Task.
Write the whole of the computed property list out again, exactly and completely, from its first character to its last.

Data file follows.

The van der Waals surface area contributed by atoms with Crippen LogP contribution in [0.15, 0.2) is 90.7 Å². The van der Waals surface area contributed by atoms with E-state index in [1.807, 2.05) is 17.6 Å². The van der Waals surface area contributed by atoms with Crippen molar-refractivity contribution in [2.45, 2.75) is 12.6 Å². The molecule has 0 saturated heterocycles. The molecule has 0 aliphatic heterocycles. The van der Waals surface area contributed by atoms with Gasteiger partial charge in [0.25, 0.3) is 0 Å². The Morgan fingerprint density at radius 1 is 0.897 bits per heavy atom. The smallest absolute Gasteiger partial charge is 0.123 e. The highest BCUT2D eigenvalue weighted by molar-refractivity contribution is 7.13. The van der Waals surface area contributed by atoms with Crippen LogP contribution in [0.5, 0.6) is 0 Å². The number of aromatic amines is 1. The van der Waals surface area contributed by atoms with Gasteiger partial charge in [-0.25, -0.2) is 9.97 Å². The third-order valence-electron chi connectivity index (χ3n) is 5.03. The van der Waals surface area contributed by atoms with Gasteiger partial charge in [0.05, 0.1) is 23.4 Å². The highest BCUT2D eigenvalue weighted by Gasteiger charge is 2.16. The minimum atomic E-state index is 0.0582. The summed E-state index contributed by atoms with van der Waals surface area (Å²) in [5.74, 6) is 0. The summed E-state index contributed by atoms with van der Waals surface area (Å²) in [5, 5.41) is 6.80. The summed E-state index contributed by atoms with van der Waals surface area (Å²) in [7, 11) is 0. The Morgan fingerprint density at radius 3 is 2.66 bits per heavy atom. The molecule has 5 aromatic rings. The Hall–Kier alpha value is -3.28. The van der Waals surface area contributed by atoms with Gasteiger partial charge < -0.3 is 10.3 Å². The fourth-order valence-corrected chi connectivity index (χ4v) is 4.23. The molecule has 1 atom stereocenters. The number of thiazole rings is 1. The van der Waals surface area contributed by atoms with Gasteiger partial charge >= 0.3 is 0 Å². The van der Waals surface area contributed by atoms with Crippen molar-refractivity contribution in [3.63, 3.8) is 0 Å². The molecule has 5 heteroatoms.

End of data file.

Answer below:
The van der Waals surface area contributed by atoms with Crippen LogP contribution in [0.15, 0.2) is 90.7 Å². The van der Waals surface area contributed by atoms with E-state index in [1.807, 2.05) is 17.6 Å². The van der Waals surface area contributed by atoms with Crippen molar-refractivity contribution in [2.45, 2.75) is 12.6 Å². The molecule has 0 saturated heterocycles. The molecule has 0 aliphatic heterocycles. The van der Waals surface area contributed by atoms with Gasteiger partial charge in [0.25, 0.3) is 0 Å². The Morgan fingerprint density at radius 1 is 0.897 bits per heavy atom. The smallest absolute Gasteiger partial charge is 0.123 e. The highest BCUT2D eigenvalue weighted by molar-refractivity contribution is 7.13. The van der Waals surface area contributed by atoms with Crippen LogP contribution in [0.5, 0.6) is 0 Å². The number of aromatic amines is 1. The van der Waals surface area contributed by atoms with Gasteiger partial charge in [-0.25, -0.2) is 9.97 Å². The third-order valence-electron chi connectivity index (χ3n) is 5.03. The van der Waals surface area contributed by atoms with Gasteiger partial charge in [0.05, 0.1) is 23.4 Å². The highest BCUT2D eigenvalue weighted by Gasteiger charge is 2.16. The minimum atomic E-state index is 0.0582. The summed E-state index contributed by atoms with van der Waals surface area (Å²) in [5.74, 6) is 0. The summed E-state index contributed by atoms with van der Waals surface area (Å²) in [5, 5.41) is 6.80. The summed E-state index contributed by atoms with van der Waals surface area (Å²) in [7, 11) is 0. The Morgan fingerprint density at radius 3 is 2.66 bits per heavy atom. The molecule has 5 aromatic rings. The Hall–Kier alpha value is -3.28. The van der Waals surface area contributed by atoms with Gasteiger partial charge < -0.3 is 10.3 Å². The fourth-order valence-corrected chi connectivity index (χ4v) is 4.23. The molecule has 1 atom stereocenters. The number of thiazole rings is 1. The van der Waals surface area contributed by atoms with Gasteiger partial charge >= 0.3 is 0 Å². The van der Waals surface area contributed by atoms with Crippen molar-refractivity contribution in [3.63, 3.8) is 0 Å². The molecule has 5 heteroatoms.